$50 wheel tax rolling along: commission could put option on August ballot
After multiple meetings on the subject of including a wheel tax referendum on the August election ballot, the Coffee County Budget and Finance Committee voted Thursday to recommend an enabling resolution to be adopted by the full commission on May 13.
The committee’s vote also included a recommended amount of $50 for the proposed wheel tax, which voters would have the opportunity to approve or disapprove on the August ballot of the County General Election.
Budget and Finance Committee Chairman Rush Bricken said his main concern was whether the voters correctly understood the need for the wheel tax, as well as how it would be applied.
“I’ve heard some people say, ‘if it’s $50 per wheel, then that’s $200 for my car,’” Bricken said.
“We need them to understand that it would be $50 total, per car, per year, and that motorcycles are half that amount, by statute.”
Bricken added that the tax would be paid along with annual vehicle registrations and collected by the county clerk’s office.
The committee had also considered an amount of $25 for the tax, but after a brief survey of those present and a candid discussion about the county’s needs, the committee agreed that $50 was more appropriate, considering the fact that even at the $50 level, it would still not generate enough additional revenues to cover the increased operating expenses for the new jail and middle school, which are expected to be over $3 million combined.
Failure of wheel tax
referendum could lead to property tax increase
If the referendum fails, the committee agreed they would have no choice but to increase property taxes, possibly by as much as another 30 to 40 cents, and that even if the referendum passes, a small increase to property taxes would probably still be required.
“A $25 wheel tax equates to about 13 cents on property taxes, and a $50 wheel tax equates to about twice that amount,” Bricken said, “but even if the referendum passes at the $50 level, we may still have to increase property taxes by four or five cents, unless we can find the funds elsewhere.”
Commissioner Bobby Bryan told The News recently that he would press for major cuts in spending, rather than allow property taxes to be increased any further at this time.
“Our tax base is heavily dependent on property tax, so unless we pass a wheel tax or something else to expand the tax base, we would have to increase property taxes even more, unless we can find other things to cut.”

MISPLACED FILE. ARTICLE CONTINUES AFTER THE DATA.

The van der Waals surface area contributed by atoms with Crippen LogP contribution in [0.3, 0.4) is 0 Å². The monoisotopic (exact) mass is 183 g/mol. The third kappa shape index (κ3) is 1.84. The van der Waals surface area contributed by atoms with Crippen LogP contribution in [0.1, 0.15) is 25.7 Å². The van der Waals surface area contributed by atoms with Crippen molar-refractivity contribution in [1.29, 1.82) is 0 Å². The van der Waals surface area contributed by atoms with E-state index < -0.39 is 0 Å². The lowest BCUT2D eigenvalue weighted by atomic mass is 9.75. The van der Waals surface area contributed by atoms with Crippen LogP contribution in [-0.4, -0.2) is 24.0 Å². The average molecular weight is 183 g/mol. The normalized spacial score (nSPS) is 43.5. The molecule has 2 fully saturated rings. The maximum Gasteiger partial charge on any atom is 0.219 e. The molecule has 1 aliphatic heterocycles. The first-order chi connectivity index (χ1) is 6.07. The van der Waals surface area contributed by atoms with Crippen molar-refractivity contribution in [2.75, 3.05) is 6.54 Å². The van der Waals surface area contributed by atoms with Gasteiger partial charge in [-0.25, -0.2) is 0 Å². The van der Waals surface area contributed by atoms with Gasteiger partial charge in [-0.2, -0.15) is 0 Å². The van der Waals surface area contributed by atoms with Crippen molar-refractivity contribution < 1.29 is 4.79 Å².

Bryan added that he would not want to hurt people by taking away services, but with no other revenue sources besides property tax to fund county operations, he saw no other choice, since sales taxes are already allocated for specific purposes.
Several commissioners, including Bricken, have also expressed concern that Coffee County already has among the highest property tax rates in the state, next to Shelby County, and that further property tax increases could deter new businesses from locating here.
“Commercial businesses are assessed at 40 percent on their property tax, as opposed to the residential rate of 25 percent, and that can really create a hurdle for new businesses coming in,” Bricken said, adding that the business owner would likely pay both residential and commercial property taxes if they located here.
Others present mentioned the fact that Cannon and Warren counties both have a wheel tax.
“A wheel tax would diversify the tax base somewhat,” Bricken told The News on Wednesday, “and it seems to be fairly equitable, since almost everyone owns a car.”
He added that wealthier constituents often own several cars, sometimes including antiques and collectibles, and would thus have to pay more to keep them all registered.
Bryan also added that Coffee County’s property tax rates should not be compared directly with Shelby and other counties that do charge a wheel tax.
“It’s not really a fair comparison if you compare Coffee County’s property tax rates to other counties that have wheel taxes and other revenue sources that we don’t have,” he said.
The full commission meets at 6 p.m. Tuesday, May 13.
Marian Galbraith can be reached via email at firstname.lastname@example.org.